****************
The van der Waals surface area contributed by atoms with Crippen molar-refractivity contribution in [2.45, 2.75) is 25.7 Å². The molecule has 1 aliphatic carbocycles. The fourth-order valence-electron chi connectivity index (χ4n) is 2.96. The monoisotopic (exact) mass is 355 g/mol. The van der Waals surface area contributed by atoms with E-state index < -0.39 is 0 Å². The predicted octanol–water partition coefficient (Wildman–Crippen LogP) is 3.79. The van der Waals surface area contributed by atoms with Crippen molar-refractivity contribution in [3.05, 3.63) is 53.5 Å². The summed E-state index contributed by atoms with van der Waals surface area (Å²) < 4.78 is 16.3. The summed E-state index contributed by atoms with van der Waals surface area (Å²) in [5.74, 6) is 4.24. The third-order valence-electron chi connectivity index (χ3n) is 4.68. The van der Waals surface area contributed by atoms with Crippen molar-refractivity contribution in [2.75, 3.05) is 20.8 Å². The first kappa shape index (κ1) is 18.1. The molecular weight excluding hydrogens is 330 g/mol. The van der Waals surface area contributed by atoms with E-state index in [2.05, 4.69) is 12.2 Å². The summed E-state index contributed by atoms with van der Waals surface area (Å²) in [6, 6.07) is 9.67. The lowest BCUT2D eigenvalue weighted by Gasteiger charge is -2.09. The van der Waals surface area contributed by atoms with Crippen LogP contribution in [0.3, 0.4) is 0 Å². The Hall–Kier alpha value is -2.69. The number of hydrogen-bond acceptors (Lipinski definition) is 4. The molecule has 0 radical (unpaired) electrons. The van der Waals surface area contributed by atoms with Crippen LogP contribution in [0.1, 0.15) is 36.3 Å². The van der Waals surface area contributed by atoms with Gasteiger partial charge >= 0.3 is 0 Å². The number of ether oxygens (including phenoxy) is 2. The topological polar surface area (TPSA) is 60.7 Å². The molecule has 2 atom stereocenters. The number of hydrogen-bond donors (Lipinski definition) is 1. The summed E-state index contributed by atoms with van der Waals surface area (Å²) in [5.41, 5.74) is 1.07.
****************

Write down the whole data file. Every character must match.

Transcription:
The van der Waals surface area contributed by atoms with Crippen molar-refractivity contribution in [2.45, 2.75) is 25.7 Å². The molecule has 1 aliphatic carbocycles. The fourth-order valence-electron chi connectivity index (χ4n) is 2.96. The monoisotopic (exact) mass is 355 g/mol. The van der Waals surface area contributed by atoms with E-state index < -0.39 is 0 Å². The predicted octanol–water partition coefficient (Wildman–Crippen LogP) is 3.79. The van der Waals surface area contributed by atoms with Crippen molar-refractivity contribution in [3.05, 3.63) is 53.5 Å². The summed E-state index contributed by atoms with van der Waals surface area (Å²) < 4.78 is 16.3. The summed E-state index contributed by atoms with van der Waals surface area (Å²) in [5.74, 6) is 4.24. The third-order valence-electron chi connectivity index (χ3n) is 4.68. The van der Waals surface area contributed by atoms with Crippen molar-refractivity contribution in [2.75, 3.05) is 20.8 Å². The first kappa shape index (κ1) is 18.1. The molecular weight excluding hydrogens is 330 g/mol. The van der Waals surface area contributed by atoms with E-state index in [2.05, 4.69) is 12.2 Å². The summed E-state index contributed by atoms with van der Waals surface area (Å²) in [6, 6.07) is 9.67. The lowest BCUT2D eigenvalue weighted by Gasteiger charge is -2.09. The van der Waals surface area contributed by atoms with Crippen LogP contribution in [0.3, 0.4) is 0 Å². The Hall–Kier alpha value is -2.69. The number of hydrogen-bond acceptors (Lipinski definition) is 4. The molecule has 0 radical (unpaired) electrons. The van der Waals surface area contributed by atoms with Crippen LogP contribution in [0.1, 0.15) is 36.3 Å². The van der Waals surface area contributed by atoms with Gasteiger partial charge >= 0.3 is 0 Å². The number of ether oxygens (including phenoxy) is 2. The topological polar surface area (TPSA) is 60.7 Å². The molecule has 2 atom stereocenters. The number of hydrogen-bond donors (Lipinski definition) is 1. The summed E-state index contributed by atoms with van der Waals surface area (Å²) in [5.41, 5.74) is 1.07.